Defects in autophagy and chronic ER stress are common features of neurodegenerative diseases, obesity, and diabetes (Ozcan et al., 2004; Nixon, 2013; Hetz and Mollereau, 2014). Analysis of hepatic ER derived from obese mice previously revealed alterations in PL composition, specifically in the phosphatidylcholine (PC)/phosphatidylethanolamine (PE) ratio (PI was not analyzed), causing chronic ER stress (Fu et al., 2011). Intriguingly, these hepatocytes are also compromised in AP biogenesis upon starvation (Yang et al., 2010). Hence, these and our data raise the exciting possibility that alterations in PL composition upon exceeded LD storage capacity might be a general underlying principle for defects in autophagy regulation. Additional work will be necessary to unravel how changes in PA, PI, or PI derivatives previously shown to affect autophagy, might interfere with the autophagy machinery during AP formation (Petiot et al., 2000; Moreau et al., 2012; Li et al., 2014; Vicinanza et al., 2015). However, our work sheds light on principle metabolic and genetic alterations that in combination fully compensate for LD deficiency. Hence, these pathways might represent suitable targets for therapeutic intervention in the aforementioned pathologies.
One of the central questions in the autophagy field is where the membranes for AP formation are coming from. Our data demonstrate unequivocally that LDs are not required as a membrane source. However, LDs may contribute FA or lipids to AP biogenesis in the presence of abundant, nontoxic external FA (Dupont et al., 2014; Shpilka et al., 2015). A major challenge remains to determine how cells regulate the contribution of multiple membrane sources in response to diverse metabolic conditions.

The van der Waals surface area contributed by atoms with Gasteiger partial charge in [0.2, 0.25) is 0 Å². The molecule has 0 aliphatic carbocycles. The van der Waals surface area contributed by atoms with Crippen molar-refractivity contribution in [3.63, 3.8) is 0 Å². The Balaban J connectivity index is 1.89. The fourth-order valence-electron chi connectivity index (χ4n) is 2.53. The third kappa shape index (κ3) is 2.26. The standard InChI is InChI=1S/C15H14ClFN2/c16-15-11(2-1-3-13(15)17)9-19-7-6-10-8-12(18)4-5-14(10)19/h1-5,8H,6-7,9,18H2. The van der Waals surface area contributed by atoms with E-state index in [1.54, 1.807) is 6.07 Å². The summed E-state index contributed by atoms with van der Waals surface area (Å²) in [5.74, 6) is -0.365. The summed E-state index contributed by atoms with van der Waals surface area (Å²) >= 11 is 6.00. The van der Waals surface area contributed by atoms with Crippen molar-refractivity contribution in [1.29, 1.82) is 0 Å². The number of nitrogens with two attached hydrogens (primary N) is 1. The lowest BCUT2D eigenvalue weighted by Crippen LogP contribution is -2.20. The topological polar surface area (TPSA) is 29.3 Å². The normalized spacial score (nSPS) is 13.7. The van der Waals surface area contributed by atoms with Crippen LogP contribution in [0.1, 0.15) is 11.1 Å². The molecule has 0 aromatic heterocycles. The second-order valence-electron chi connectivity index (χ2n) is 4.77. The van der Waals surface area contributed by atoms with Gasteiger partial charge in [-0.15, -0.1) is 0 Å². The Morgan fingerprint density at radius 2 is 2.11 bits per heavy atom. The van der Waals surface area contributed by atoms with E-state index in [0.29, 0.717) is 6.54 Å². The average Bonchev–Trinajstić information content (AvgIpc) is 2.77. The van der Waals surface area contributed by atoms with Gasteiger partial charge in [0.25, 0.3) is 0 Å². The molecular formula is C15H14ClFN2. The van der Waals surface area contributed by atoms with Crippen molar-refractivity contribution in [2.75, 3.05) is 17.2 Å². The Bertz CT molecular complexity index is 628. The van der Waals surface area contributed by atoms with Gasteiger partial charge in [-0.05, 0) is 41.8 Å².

Materials and methods
Strains and media
All strains used in this study are derivatives of w303 and listed in Table S1. Gene deletions were generated by replacing complete ORFs by indicated marker cassettes using PCR-based targeted homologous recombination as previously described (Longtine et al., 1998). Double mutants ΔTAG (Δdga1::TRP1 Δlro1::HIS3) and ΔSE (Δare1::TRP1 Δare2::HIS3) were generated by crossing of haploid strains carrying single deletions and sporulation. The quadruple mutant ΔLD (Δdga1::TRP1 Δlro1::HIS3 Δare1::TRP1 Δare2::HIS3) was obtained by crossing of the two double mutants ΔTAG and ΔSE followed by sporulation, tetrade dissection, and analysis.
Strains were grown in synthetic complete medium (0.7% [wt/vol] yeast nitrogen base [BD] or 0.7% [wt/vol] yeast nitrogen base without inositol [Formedium] complemented with indicated concentrations of inositol [Sigma-Aldrich]; 2% [wt/vol] α-d-glucose [Sigma-Aldrich]) at 30°C. For starvation experiments, cells were grown to early log phase and shifted to SD-N media (0.17% [wt/vol] yeast nitrogen base without aa and ammonium sulfate [BD] or 0.17% [wt/vol] yeast nitrogen base without aa, ammonium sulfate, and inositol [Formedium] complemented with indicated concentrations of inositol; 2% [wt/vol] α-d-glucose [Sigma-Aldrich]). Rapamycin (400 ng/ml), tunicamycin (1 µg/ml; both Calbiochem), or cerulenin (10 µg/ml; Sigma-Aldrich) in DMSO were added to the media when indicated.
For growth analyses, 106 cells were spotted on YPD plates (1% [wt/vol] yeast extract [Serva], 2% [wt/vol] peptone [Merck], and 2% [wt/vol] α-d-glucose [Sigma-Aldrich]) and grown for 2 d at 30°C. For test of FA resistance, 106 cells were spotted on synthetic complete medium plates containing 0.6% (vol/vol) ethanol/tyloxapol (5:1 vol/vol) and indicated concentrations of oleate or palmitoleate (both Sigma-Aldrich) and grown for 2 d at 30°C as described previously (Garbarino et al., 2009).